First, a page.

People walk through 'Data Flow', a blacklight sculpture by artists Erick Glissman, Scott Horn, and Nicole Cullum Horn which was installed in the middle of Flora St. for Aurora 2013 in the Dallas Arts District, Friday, October 18, 2013. 

People walk through 'Data Flow', a blacklight sculpture by artists Erick Glissman, Scott Horn, and Nicole Cullum Horn which was installed in the middle of Flora St. for Aurora 2013 in the Dallas Arts District, Friday, October 18, 2013. 

Tom Fox/Staff Photographer

Aurora promises to be an immersive public art event with interactive exhibits that feature light, video and sound. What type of art is that really though? How are viewers supposed to understand the work? 

Wyly Theatre plays a prime role in Aurora 2015

Everyone, no matter their gender, race or socio-economic status is capable of appreciating art. Every person who approaches a piece, whether it be visual art or a performance, with their own lifetime of experiences. All of those experiences will lead to innumerable explanations of what that piece of art means. 

When you see a painting, you understand and conceptualize the act of painting. Most people at some point in their life have applied paint to some surface. However, when presented with a 3-D projection mapping installation on a sculpture or a building, the familiarity found in classic visual arts becomes a bit more complex. 

Aurora is entirely made up of these technology-based interactive and immersive exhibits. Eighty artists from around the world are converging on the Arts District to present to the public their pieces of work which are generally classified as media art. 

Technically, academics define "media art" as any piece of work that is digital either aesthetically or in choice of materials.

"The term encompasses a range of works and could include art as diverse as electronic literature, digital painting, online video, social media performance, and 3-D printed sculpture," said Kim Knight, an assistant professor of emerging media and communication at the University of Texas at Dallas. 

Some may call this "new media art," but as Charissa Terranova, an associate professor of aesthetic studies at UTD explained, art has always involved the new or unconventional. Think of when photography was developed in the 1800s, it was new then, as projecting computer generated images and video is a relatively new form of expression.

"One of the reasons why media art has come so much in the forefront is because of the normalcy of technology," she said.

Viewers and participants are in many ways already familiar with the medium in a way one may not be when looking at a marble sculpture or an oil painting.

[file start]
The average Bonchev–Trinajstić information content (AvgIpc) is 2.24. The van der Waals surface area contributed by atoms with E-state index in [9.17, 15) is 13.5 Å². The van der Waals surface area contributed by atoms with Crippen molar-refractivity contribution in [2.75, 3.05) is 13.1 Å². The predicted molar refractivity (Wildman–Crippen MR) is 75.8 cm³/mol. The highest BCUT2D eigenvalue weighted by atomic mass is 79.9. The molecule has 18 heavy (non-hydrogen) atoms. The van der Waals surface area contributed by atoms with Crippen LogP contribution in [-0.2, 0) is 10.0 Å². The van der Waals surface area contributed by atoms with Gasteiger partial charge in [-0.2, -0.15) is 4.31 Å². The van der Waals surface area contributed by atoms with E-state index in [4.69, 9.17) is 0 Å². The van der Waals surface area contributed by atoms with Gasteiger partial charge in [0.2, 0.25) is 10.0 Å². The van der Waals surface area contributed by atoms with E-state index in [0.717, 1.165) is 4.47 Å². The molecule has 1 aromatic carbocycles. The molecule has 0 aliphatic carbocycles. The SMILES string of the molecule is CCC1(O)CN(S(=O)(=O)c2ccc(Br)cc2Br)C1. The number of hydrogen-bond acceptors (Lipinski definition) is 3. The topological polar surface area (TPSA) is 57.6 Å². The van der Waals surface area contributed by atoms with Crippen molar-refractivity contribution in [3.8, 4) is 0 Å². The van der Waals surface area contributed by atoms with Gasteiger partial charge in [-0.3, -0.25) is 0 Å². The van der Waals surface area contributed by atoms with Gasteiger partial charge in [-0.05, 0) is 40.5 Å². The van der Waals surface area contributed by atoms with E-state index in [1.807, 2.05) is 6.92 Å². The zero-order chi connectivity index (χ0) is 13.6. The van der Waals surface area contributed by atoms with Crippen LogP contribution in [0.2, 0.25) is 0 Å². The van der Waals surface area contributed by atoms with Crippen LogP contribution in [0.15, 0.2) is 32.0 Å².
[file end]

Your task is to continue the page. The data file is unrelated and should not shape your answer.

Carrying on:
Capturing life experiences digitally with phones and computers and then sharing them to a wider audience on the Internet is a practically expected part of life in 2015. The real change brought to the art world by technology, Knight said, is not the visuals created but rather how quickly and how far they are shared. 

Artists have noticed the ubiquitous nature of these technologies and many working in media art use the medium as a way to comment on it.

"The art may speak to their hopes or anxieties about digital technology, or it may invite [viewers] in through an interface that they use every day," Knight said. "The best new media art works on this familiarity by defamiliarizing in some way and leaving the viewer thinking about her relationship to technology as well as the content of the work."

A quick guide to Aurora 2015: What to bring, what to wear, and what to see

The majority of media artists are working beyond creating a physical object to be purchased or displayed in a museum. They are creating an experience. 

Every time a projection piece, for example, is displayed in a different location or on a different structure, it becomes a separate piece of artwork. Most are intended to be temporary pieces. The exhibits at Aurora will be displayed for one night only. However, the location, the medium and the message all matter to the integrity of the work.

"This kind of art, for lots of artists, is the most cutting edge, the most up to date, most relevant way to express their ideas in the 21st Century," Terranova said.

Art on the cutting edge sounds a bit intimidating, but the exhibits at Aurora are designed to be far from it. It is an event for the public. The exhibition is taking the barriers of physical gallery spaces away and making the entire 19-block Arts District the community's personal exhibition space.

Visitors are encouraged to interact with the art and to share their experiences on social media using #DallasAurora. 

"You don't need anything to understand this art," Terranova said. "It is beautiful, it is fun and it is free."

What's Happening on GuideLive